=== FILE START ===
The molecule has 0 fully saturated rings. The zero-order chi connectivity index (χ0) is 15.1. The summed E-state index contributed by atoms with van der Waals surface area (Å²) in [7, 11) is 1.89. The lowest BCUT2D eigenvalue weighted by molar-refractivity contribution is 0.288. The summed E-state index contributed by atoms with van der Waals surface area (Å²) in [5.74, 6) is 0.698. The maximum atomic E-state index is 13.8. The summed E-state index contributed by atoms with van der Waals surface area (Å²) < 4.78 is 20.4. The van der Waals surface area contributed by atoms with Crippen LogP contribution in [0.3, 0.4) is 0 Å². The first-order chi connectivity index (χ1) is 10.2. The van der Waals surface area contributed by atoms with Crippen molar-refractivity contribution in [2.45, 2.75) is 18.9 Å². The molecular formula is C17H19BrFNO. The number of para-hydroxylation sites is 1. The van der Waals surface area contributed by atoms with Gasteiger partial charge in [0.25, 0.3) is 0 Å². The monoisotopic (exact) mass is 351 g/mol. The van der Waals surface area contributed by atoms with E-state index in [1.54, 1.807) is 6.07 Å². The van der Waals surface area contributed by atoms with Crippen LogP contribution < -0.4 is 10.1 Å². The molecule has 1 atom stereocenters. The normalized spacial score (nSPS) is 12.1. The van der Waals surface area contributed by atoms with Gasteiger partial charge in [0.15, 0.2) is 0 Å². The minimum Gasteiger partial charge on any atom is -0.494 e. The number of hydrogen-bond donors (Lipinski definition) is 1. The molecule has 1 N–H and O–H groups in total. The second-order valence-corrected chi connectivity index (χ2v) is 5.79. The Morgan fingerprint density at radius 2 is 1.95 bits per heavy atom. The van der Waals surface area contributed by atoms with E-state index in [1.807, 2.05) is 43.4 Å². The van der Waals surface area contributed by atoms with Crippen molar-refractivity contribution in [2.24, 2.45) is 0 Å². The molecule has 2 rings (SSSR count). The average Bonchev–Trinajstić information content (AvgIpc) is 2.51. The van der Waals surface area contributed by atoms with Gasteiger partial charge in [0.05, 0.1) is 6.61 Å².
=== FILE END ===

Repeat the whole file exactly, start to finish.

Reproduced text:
The molecule has 0 fully saturated rings. The zero-order chi connectivity index (χ0) is 15.1. The summed E-state index contributed by atoms with van der Waals surface area (Å²) in [7, 11) is 1.89. The lowest BCUT2D eigenvalue weighted by molar-refractivity contribution is 0.288. The summed E-state index contributed by atoms with van der Waals surface area (Å²) in [5.74, 6) is 0.698. The maximum atomic E-state index is 13.8. The summed E-state index contributed by atoms with van der Waals surface area (Å²) < 4.78 is 20.4. The van der Waals surface area contributed by atoms with Crippen LogP contribution in [0.3, 0.4) is 0 Å². The first-order chi connectivity index (χ1) is 10.2. The van der Waals surface area contributed by atoms with Crippen molar-refractivity contribution in [2.45, 2.75) is 18.9 Å². The molecular formula is C17H19BrFNO. The number of para-hydroxylation sites is 1. The van der Waals surface area contributed by atoms with Gasteiger partial charge in [0.25, 0.3) is 0 Å². The monoisotopic (exact) mass is 351 g/mol. The van der Waals surface area contributed by atoms with E-state index in [1.54, 1.807) is 6.07 Å². The van der Waals surface area contributed by atoms with Crippen LogP contribution < -0.4 is 10.1 Å². The molecule has 1 atom stereocenters. The normalized spacial score (nSPS) is 12.1. The van der Waals surface area contributed by atoms with Gasteiger partial charge in [0.15, 0.2) is 0 Å². The minimum Gasteiger partial charge on any atom is -0.494 e. The number of hydrogen-bond donors (Lipinski definition) is 1. The molecule has 1 N–H and O–H groups in total. The second-order valence-corrected chi connectivity index (χ2v) is 5.79. The Morgan fingerprint density at radius 2 is 1.95 bits per heavy atom. The van der Waals surface area contributed by atoms with E-state index in [1.807, 2.05) is 43.4 Å². The van der Waals surface area contributed by atoms with Crippen molar-refractivity contribution in [2.24, 2.45) is 0 Å². The molecule has 2 rings (SSSR count). The average Bonchev–Trinajstić information content (AvgIpc) is 2.51. The van der Waals surface area contributed by atoms with Gasteiger partial charge in [0.05, 0.1) is 6.61 Å².